Recently I've found the following articles of interest regarding the Anglosphere:
The blog entry by Scottish SF writer Ken MacLeod is especially revealing. MacLeod is no friend of "conservatives" (he's something of a left-libertarian, I guess you'd say), yet here are his thoughts on the prospect of Scottish independence:
There used to be a Scottish nationalist T-shirt slogan: 'England is foreign to me.' For myself, I'd prefer to be a true commonwealth's man. I refuse any politics that would make me a foreigner in England. I love England, I believe in England, I believe in the principles of the English Revolution: a revolution that Scotland started, and that in the ruins of Dunkeld, Scotland saved; that became America; and that a wider world will yet complete.
Meanwhile I checked out the Wikipedia page on the Anglosphere, which I find to be quite muddled both conceptually and organizationally. Rather than clearly describing the concept of the Anglosphere with reference to Jim Bennett's book and related historical research, and then discussing the evidence and arguments for and against the concept in a dispassionate and objective manner, the page launches into a discussion of "proponents and critics" (proponents and critics of what? it's not clear, since the term is undefined). Worse, the page plays the racist card by asserting that the Anglosphere is "an obvious and divisive application of ethnocentrism to diplomacy". First of all, nothing is obvious, and all claims must be backed by evidence. Yet if one reads Bennett's book, one knows that he is very careful to define the Anglosphere not as a racial or ethnic phenomenon but as a cultural concept founded on the distinctive history of England and of countries downstream from the England. As Bennett explains, the Anglosphere is best described as a loose network of nations that partake of the English heritage of common (rather than Roman) law, individualism, scientific inquiry, a market economy, a strong civil society, industrialism, and the like. Even Marx and Engels knew that these features were characteristic of English society before they emerged in other nations. The distinctive features of Anglospheric culture have been clearly and extensively delineated by older writers such as Montequieu, Adam Smith, and Alexis de Tocqueville (two Frenchmen and a Scot, not jingoistic Anglo-Saxons), as well as by modern scholars such as Alan Macfarlane and David Hackett Fischer.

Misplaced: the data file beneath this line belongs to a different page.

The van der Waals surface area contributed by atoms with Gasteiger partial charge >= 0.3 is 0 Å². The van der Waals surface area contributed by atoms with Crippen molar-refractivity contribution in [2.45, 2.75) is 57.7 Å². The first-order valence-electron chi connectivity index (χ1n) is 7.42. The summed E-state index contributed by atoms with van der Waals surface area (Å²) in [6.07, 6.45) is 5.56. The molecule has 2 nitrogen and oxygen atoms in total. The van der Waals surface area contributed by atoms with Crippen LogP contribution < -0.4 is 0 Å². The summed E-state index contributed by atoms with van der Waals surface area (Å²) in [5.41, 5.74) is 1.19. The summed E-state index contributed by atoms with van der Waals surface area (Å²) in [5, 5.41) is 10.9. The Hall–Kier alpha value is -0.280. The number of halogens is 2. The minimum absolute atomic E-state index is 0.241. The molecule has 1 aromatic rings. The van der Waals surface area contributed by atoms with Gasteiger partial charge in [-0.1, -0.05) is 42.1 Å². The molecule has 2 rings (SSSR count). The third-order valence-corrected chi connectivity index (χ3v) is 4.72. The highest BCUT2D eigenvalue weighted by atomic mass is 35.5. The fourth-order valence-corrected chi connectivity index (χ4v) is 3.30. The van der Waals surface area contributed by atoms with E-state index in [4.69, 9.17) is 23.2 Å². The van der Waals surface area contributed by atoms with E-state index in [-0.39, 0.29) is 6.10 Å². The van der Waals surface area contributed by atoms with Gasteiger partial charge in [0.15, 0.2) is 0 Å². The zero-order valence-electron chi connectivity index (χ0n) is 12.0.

Finally, the Wikipedia page doesn't even get basic facts right: until today (when I made a change), it described James C. Bennett (author of The Anglosphere Challenge) as a journalist. Now, it is true that after many years as an entrepreneur and executive in the aerospace, Internet, and nanotechnology industries, Bennett was invited to write an occasional column for UPI, called "The Anglosphere Beat". But the fact that Bennett wrote a syndicated column for a while no more makes him a journalist than it makes Paul Krugman a journalist or Michael Jordan a baseball player (yes, Jordan once played baseball, but a few seasons in the minors does not a baseball player make, especially when Jordan spent many more years focused on basketball). Yet even this seemingly innocuous change to the page provoked controversy and opposition. If this be the state of Wikipedia and Wikipedians, I am not hopeful for the future of the service.
Peter Saint-Andre > Journal